Making art accessible and a platform for conversation with the FOCUS Photography Festival in Mumbai

May 18, 2017

Renowned artists from around the world contributed to Mumbai’s prestigious biannual photography festival, supported by Bloomberg Philanthropies.

Written with content and artist excerpts provided by Elise Foster Vander Elst, Director of FOCUS

Photography and memory have always played a role in documenting history and the world around us. Since its inception, the camera has been a time machine capturing the past – recording it, allowing us to experience history in the present and influencing how we act in the future.

While photography transcribes the ‘what, where and when’ of events ­– it also visualizes the ‘why and in what way’ with underpinning narratives and meaning, shaping fluid and dynamic stories.

The FOCUS Photography Festival is a biannual, city-wide celebration in Mumbai that uses photography exhibitions as a springboard for conversations – encouraging a diverse spectrum of visitors to gather and contemplate the power of photography in our everyday lives.

This festival is unique, as it is not a commercial art fair and therefore not designed to sell artwork. It is a free 2-week event, open to all, displaying photography in a variety of venues including museums, galleries, schools and public spaces, allowing communities in Mumbai from different socio-economic backgrounds to enjoy, engage with and learn about art.

Bloomberg Philanthropies has been supporting FOCUS since the festival launched in 2013, which attracted over 30,000 visitors its first year. Our continued support has enabled thousands of people in India and across the world access works of local, nationally and globally acclaimed photographers.

A core aim of the festival is to reach audiences who might not normally attend art exhibitions. Thus, making FOCUS a natural partner for Bloomberg Philanthropies – both organizations share the same values and commitments to strengthen arts and culture around the world through community programs and partnerships.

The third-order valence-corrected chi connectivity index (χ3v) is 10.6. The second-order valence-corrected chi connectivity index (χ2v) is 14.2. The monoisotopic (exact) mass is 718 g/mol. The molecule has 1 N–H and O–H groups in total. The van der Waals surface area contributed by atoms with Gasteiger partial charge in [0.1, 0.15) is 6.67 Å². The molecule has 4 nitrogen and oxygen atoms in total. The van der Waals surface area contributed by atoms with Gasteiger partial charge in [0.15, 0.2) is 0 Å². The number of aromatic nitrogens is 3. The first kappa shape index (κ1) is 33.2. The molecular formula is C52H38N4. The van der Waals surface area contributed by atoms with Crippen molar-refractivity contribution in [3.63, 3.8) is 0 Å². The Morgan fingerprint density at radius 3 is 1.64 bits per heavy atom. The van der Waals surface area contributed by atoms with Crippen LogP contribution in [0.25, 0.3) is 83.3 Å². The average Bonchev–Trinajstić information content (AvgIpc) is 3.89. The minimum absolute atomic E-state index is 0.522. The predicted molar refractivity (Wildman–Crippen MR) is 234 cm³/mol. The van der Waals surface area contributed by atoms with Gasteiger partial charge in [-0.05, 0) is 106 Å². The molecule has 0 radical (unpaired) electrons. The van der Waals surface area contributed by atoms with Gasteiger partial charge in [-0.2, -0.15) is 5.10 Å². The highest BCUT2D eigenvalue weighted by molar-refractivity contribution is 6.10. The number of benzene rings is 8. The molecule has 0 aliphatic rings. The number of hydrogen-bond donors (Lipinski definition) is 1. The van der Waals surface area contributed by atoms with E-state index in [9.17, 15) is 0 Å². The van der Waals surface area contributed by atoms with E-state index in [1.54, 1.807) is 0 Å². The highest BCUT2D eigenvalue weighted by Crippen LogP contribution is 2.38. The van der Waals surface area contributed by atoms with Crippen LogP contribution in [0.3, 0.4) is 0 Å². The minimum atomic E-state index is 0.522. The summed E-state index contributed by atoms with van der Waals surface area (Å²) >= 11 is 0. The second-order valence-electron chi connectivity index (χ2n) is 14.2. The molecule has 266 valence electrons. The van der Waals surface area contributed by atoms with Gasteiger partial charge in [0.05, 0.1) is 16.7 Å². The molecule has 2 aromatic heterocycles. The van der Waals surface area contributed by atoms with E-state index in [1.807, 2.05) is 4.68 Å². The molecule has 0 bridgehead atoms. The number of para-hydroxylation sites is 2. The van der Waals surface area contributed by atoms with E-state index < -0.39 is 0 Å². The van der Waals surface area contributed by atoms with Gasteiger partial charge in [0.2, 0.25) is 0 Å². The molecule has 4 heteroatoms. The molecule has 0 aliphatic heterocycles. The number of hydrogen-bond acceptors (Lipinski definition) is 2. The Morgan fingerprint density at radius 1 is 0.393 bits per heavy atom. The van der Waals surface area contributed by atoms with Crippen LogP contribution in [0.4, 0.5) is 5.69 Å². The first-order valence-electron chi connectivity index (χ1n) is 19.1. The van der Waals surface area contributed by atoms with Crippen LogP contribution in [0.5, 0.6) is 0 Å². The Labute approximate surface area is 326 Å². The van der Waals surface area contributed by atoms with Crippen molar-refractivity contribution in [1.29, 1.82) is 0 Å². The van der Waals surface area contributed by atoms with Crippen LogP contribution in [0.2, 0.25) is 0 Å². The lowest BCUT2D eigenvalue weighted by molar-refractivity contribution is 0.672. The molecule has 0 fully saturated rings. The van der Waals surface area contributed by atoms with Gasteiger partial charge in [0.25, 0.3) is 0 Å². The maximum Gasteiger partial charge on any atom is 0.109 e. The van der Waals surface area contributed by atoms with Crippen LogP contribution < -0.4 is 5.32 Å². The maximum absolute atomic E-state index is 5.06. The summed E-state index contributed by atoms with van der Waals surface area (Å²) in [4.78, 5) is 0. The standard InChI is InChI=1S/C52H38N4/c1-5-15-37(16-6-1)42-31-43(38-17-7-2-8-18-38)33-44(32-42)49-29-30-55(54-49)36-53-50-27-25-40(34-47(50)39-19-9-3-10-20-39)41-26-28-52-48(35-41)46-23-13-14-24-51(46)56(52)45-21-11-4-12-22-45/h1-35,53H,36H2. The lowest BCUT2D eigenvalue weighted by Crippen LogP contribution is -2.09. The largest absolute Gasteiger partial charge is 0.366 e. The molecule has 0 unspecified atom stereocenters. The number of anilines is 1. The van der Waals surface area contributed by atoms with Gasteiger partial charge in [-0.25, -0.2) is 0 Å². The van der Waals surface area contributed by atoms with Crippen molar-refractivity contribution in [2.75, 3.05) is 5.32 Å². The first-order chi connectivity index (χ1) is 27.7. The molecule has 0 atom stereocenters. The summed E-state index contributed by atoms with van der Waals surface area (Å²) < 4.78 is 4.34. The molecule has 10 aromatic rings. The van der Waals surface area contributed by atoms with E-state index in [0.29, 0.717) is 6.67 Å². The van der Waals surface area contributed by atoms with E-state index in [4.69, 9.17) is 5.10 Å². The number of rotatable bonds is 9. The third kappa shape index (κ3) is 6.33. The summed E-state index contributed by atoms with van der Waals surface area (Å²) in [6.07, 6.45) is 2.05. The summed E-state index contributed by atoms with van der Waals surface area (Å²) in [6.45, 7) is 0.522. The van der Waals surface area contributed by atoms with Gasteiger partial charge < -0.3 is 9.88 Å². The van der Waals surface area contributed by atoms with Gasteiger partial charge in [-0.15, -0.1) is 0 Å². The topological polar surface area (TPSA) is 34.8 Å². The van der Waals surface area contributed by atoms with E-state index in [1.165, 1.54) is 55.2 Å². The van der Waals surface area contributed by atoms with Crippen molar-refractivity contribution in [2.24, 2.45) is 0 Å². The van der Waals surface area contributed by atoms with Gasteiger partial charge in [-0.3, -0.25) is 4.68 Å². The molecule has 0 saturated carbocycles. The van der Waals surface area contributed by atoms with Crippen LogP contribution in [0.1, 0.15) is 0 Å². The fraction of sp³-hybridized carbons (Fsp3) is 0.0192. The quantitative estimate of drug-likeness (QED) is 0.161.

For example, Bloomberg employees and clients in Mumbai engaged with the FOCUS festival by attending talks hosted at the Bloomberg office and our employees volunteered with their education programs, such as children art workshops.

We invite you to experience how photography can challenge our ideas around memory and its meaning through some of the photographs displayed at the 2017 FOCUS Festival:

Ashita Majumdar Ganatra: Before Now

‘Between you and me’ from the series ‘Before Now’ by Ashita Majumdar Ganatra, 2015 – 2016

Before Now by Ashita Majumdar Ganatra is an attempt to rewrite the story of another era. It’s an amalgamation of dreams and stories woven together with characters from the past.

Many stories vanish with the people who lived them. What remains are shadows of those moments. Some memories become etched in our minds forever and sometimes, out of the blue, years later, you remember special moments that bring a smile to your face.

Each portrait in the Before Now series is originally a black and white photograph from Ganatra’s grandmother’s photo albums (1945-75).

A discovery of an old hand-painted photograph piqued Ganatra’s interest to reconstruct the life and stories of the people in those photos. Soon, the artist found herself adding color, changing landscapes and adding mysterious elements in the photographs to create an enchanting imagery of that memory.

Abhishek Anupam: Banality